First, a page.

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Inequality and Schooling Responses to Globalization Forces: Lessons from History

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  • Williamson, Jeffrey G

Abstract

In the first global century before 1914, trade and especially migration had profound effects on both low-wage, labour abundant Europe and the high-wage, labour scarce New World. Those global forces contributed to a reduction in unskilled labour scarcity in the New World and to a rise in unskilled labour scarcity in Europe. Thus, it contributed to rising inequality in overseas countries, like the United States, and falling inequality in most of Europe. Falling unskilled labour scarcity and rising skill scarcity contributed to the high school revolution in the US. Rising unskilled scarcity also contributed to the primary schooling and literacy revolution in Europe. Under what conditions would we expect the same responses to globalization in today's world? This paper argues that modern debates about inequality and schooling responses to globalization should pay more attention to history.

Suggested Citation

  • Williamson, Jeffrey G, 2006. "Inequality and Schooling Responses to Globalization Forces: Lessons from History," CEPR Discussion Papers 5892, C.E.P.R. Discussion Papers.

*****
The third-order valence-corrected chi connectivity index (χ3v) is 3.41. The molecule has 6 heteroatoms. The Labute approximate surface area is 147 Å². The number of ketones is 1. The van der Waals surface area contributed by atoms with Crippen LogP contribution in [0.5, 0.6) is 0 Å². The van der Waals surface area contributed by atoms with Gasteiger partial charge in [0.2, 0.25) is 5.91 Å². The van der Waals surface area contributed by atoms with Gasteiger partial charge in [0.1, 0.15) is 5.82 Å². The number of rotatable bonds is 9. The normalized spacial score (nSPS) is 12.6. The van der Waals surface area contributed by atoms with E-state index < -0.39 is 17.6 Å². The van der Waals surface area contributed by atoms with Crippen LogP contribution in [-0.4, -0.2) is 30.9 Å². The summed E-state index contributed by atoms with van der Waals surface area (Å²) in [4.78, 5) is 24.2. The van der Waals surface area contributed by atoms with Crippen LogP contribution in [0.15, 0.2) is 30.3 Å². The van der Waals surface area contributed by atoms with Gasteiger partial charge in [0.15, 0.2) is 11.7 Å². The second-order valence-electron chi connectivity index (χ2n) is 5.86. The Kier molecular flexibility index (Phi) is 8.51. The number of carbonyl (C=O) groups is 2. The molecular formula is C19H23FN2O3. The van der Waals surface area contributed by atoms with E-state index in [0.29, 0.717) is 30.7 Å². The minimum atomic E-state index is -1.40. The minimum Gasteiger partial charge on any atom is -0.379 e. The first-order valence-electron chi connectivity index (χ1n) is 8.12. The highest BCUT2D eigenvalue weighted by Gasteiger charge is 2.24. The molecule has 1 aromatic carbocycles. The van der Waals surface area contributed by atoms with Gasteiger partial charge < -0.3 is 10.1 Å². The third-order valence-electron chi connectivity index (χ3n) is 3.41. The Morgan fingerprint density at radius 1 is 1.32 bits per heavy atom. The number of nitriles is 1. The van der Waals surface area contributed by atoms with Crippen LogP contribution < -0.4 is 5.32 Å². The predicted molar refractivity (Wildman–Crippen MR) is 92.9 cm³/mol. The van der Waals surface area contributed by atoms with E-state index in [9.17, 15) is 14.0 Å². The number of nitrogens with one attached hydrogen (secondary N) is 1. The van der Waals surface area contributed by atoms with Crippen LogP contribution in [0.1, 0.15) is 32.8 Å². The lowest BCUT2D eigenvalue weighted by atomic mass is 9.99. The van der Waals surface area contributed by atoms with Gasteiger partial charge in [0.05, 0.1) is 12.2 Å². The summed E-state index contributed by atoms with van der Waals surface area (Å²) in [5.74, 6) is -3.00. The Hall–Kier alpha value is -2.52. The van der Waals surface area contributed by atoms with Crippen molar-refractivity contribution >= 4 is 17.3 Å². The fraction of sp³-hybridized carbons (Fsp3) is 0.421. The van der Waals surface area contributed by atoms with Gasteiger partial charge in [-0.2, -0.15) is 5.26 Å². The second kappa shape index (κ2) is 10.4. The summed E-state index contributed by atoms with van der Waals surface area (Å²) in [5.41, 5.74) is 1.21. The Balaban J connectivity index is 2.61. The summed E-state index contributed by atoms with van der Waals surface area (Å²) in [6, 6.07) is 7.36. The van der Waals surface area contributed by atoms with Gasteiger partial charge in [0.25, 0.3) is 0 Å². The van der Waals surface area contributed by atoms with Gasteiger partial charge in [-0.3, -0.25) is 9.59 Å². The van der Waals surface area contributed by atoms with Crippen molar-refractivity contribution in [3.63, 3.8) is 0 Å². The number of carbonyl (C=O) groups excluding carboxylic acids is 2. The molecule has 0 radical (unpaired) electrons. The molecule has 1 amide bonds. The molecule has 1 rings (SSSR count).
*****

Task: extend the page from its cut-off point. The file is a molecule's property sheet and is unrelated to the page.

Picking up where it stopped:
• Handle: RePEc:cpr:ceprdp:5892
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    References listed on IDEAS

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    1. Claudia Goldin & Robert A. Margo, 1992. "The Great Compression: The Wage Structure in the United States at Mid-Century," The Quarterly Journal of Economics, Oxford University Press, vol. 107(1), pages 1-34.
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    3. Kevin H. O'Rourke & Alan M. Taylor & Jeffrey G. Williamson, 1993. "Land, labor and the wage-rental ratio : factor price convergence in the late nineteenth century," Working Papers 199311, School of Economics, University College Dublin.
    4. Deininger, Klaus & Squire, Lyn, 1996. "A New Data Set Measuring Income Inequality," World Bank Economic Review, World Bank Group, vol. 10(3), pages 565-591, September.
    5. Thomas Piketty & Emmanuel Saez, 2003. "Income Inequality in the United States, 1913–1998," The Quarterly Journal of Economics, Oxford University Press, vol. 118(1), pages 1-41.
    6. Claudia Goldin, 1994. "The Political Economy of Immigration Restriction in the United States, 1890 to 1921," NBER Chapters,in: The Regulated Economy: A Historical Approach to Political Economy, pages 223-258 National Bureau of Economic Research, Inc.
    7. Anderson, Edward, 2001. "Globalisation and wage inequalities, 1870 1970," European Review of Economic History, Cambridge University Press, vol. 5(01), pages 91-118, April.
    8. George J. Borjas, 2003. "The Labor Demand Curve is Downward Sloping: Reexamining the Impact of Immigration on the Labor Market," NBER Working Papers 9755, National Bureau of Economic Research, Inc.
    9. Deininger, Klaus & Squire, Lyn, 1996. "A New Data Set Measuring Income Inequality," World Bank Economic Review, World Bank Group, vol. 10(3), pages 565-591, September.